Winter Swimming

Winter swimming

Photo © Fiona Lappin

“I was lucky enough to have been sold the idea of winter swimming by a very convincing friend. Here in Sedbergh you can take your pick of spectacular spots to go for a dip all year round, and I absolutely love that! There is something magical about immersing your body in cold water, it’s both calming and invigorating, and with temperatures of around 5 degrees there’s no hanging about so it doesn’t take much time out of my day. Cold water swimming is getting a lot of press these days and rightly so, the health benefits are well known and it costs nothing (although I’m glad I invested in some thermal gloves and swim socks). A small group of us meet twice a week at various places we’ve pinpointed as being safe and easily accessible and I’m utterly hooked. I wouldn’t advise doing this alone, so grab a like-minded soul, a flask of tea and a towel and you won’t look back!” – Fiona Lappin, The Malabar


Stuck between a milky way and a plough

Photo © Dave Forknall

“Go for a walk in the dark…It’s maybe a bit cold for camping – and I find camping a bit dull when it’s dark for 14 hours at a stretch. Just stopping your car somewhere in the dark, getting out and walking along a dark lane is enough for most of us who are used to street lights. Take a head torch but try not to switch it on. Even on a moonless night there is almost always enough light in the sky to keep you on tarmac and out of the ditch. Once this is beginning to feel comfortable, move on to footpaths (maybe stay away from drops to begin with unless you know the path well) and woods. Taste the uncertainty of walking past a snoozing herd of … something …” – Andi Chapple, Sedbergh Tourist Information Centre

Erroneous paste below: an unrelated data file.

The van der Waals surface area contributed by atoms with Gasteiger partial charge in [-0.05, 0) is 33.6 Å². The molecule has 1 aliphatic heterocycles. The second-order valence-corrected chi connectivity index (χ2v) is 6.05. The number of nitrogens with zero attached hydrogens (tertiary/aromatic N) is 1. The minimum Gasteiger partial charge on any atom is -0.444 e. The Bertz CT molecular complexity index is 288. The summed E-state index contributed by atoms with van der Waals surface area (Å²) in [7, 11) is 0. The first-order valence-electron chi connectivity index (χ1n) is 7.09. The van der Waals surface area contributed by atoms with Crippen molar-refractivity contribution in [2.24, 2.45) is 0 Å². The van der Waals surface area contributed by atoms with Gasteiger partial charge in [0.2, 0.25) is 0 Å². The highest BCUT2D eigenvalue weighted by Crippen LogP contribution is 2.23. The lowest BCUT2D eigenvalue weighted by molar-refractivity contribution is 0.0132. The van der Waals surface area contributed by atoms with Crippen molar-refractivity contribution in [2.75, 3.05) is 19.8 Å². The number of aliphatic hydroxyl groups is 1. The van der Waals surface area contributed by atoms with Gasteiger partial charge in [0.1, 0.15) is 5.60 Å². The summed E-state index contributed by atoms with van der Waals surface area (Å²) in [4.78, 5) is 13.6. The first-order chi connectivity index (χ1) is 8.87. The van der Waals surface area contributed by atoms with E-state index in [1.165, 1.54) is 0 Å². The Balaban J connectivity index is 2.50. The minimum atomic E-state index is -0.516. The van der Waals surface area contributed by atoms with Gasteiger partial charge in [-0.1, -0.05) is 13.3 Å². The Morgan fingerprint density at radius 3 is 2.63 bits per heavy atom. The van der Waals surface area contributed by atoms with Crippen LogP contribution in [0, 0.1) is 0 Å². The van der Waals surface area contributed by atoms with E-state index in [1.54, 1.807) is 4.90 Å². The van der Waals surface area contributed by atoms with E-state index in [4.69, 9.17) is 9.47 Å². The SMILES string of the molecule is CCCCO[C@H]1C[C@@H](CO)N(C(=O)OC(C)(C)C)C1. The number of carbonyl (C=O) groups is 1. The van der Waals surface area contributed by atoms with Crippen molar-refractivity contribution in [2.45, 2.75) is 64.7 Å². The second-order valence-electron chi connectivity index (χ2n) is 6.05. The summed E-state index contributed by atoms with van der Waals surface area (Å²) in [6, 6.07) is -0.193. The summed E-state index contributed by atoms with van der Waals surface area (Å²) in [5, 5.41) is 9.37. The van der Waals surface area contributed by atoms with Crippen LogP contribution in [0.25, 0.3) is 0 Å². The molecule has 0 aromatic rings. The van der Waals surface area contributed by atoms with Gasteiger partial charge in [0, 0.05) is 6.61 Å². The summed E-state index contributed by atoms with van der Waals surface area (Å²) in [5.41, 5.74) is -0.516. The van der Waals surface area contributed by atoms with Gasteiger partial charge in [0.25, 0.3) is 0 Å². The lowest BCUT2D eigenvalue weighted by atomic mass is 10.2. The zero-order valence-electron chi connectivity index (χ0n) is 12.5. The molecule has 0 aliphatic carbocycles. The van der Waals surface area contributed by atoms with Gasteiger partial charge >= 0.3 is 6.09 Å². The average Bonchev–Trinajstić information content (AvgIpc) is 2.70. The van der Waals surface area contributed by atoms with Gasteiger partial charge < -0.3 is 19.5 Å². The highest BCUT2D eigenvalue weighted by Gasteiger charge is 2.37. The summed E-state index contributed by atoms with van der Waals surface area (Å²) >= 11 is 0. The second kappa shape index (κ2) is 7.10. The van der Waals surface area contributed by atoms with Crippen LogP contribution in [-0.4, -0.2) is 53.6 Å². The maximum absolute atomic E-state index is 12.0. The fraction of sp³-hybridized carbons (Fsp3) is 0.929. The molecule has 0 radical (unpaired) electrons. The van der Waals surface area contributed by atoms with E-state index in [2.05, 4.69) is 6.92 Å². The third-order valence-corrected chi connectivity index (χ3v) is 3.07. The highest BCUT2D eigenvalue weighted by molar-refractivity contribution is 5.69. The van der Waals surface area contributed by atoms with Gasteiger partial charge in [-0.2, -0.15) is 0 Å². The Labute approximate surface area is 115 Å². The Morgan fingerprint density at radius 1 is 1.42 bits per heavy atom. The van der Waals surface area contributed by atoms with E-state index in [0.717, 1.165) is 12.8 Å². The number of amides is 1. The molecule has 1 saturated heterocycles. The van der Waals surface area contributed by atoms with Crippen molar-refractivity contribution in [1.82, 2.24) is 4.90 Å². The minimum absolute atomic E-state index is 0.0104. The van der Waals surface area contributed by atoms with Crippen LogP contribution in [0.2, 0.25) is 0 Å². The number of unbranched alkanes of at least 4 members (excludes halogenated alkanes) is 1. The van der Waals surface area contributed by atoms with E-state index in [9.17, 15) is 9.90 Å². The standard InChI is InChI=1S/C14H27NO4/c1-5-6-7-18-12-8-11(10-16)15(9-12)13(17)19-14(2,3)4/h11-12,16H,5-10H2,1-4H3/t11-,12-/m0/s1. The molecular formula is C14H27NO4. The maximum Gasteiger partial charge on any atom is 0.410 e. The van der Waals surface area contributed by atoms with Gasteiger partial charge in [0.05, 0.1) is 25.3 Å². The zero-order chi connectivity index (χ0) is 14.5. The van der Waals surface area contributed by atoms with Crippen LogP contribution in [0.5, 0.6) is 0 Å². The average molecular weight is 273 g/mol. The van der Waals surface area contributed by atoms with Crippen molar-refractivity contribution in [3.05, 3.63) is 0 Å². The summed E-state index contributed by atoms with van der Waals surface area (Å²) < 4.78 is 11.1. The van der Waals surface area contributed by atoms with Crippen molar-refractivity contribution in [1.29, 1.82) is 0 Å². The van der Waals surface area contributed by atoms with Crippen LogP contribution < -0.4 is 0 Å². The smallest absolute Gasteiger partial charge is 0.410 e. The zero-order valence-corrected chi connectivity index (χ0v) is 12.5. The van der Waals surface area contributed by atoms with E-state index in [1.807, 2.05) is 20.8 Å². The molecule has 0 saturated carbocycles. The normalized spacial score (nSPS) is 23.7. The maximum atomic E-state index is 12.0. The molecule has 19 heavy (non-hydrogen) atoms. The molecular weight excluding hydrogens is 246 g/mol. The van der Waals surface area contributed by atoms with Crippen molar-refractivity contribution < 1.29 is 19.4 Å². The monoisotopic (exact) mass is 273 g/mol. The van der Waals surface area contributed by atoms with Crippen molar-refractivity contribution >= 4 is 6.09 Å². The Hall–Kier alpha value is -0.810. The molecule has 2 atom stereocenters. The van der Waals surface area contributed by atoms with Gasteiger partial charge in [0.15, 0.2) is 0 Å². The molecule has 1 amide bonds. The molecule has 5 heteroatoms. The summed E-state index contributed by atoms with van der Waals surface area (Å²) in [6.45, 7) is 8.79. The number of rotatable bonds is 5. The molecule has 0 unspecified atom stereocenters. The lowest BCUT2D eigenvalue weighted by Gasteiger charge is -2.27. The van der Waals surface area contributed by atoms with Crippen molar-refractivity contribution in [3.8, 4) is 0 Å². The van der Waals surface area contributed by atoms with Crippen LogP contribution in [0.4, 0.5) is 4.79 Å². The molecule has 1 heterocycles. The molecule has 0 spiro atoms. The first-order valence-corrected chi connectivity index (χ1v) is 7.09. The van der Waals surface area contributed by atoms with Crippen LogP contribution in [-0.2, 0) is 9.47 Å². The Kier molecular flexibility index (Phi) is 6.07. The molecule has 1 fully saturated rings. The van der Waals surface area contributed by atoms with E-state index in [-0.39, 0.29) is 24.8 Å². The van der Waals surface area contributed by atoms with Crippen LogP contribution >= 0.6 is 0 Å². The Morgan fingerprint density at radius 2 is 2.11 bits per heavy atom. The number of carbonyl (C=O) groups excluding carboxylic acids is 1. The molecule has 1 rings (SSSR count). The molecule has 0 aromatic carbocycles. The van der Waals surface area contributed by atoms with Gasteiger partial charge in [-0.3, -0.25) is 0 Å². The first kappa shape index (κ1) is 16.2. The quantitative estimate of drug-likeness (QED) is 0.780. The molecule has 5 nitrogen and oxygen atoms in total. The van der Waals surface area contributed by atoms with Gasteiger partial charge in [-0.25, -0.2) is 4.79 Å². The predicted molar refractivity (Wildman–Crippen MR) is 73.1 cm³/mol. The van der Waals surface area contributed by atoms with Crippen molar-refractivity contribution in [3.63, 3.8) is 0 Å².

Open the door, go outside and just look at the stars. – Laura Rosenzweig, Laura’s Loom

And a whole heap of other ideas…

Angle Tarn, Lake District

Photo © Joanne Withers

“Living in Cumbria there are so many opportunities for micro adventures, but my favourite ones involve the outdoors in the locations of the two National Parks we are between – the Yorkshire Dales and the Lake District. We have gone camping for the night, been swimming in hill top tarns, hiked up the side of Cautley Spout Waterfall, made and ate S’Mores over a fire pit below the star filled skies of the night, trekked across snowy tops of the Howgill Fells and even just walked across the public footpaths of the country fields with the dog in the long summer evening light for a pint in the pub. There are possibilities everywhere and you just have to open your eyes to them because they are worth every moment.  Nobody ever really says, “Oh I wish I’d had less fun this year!” – Joanne & Damian Withers, St Marks Stays & Joanne Withers Photography

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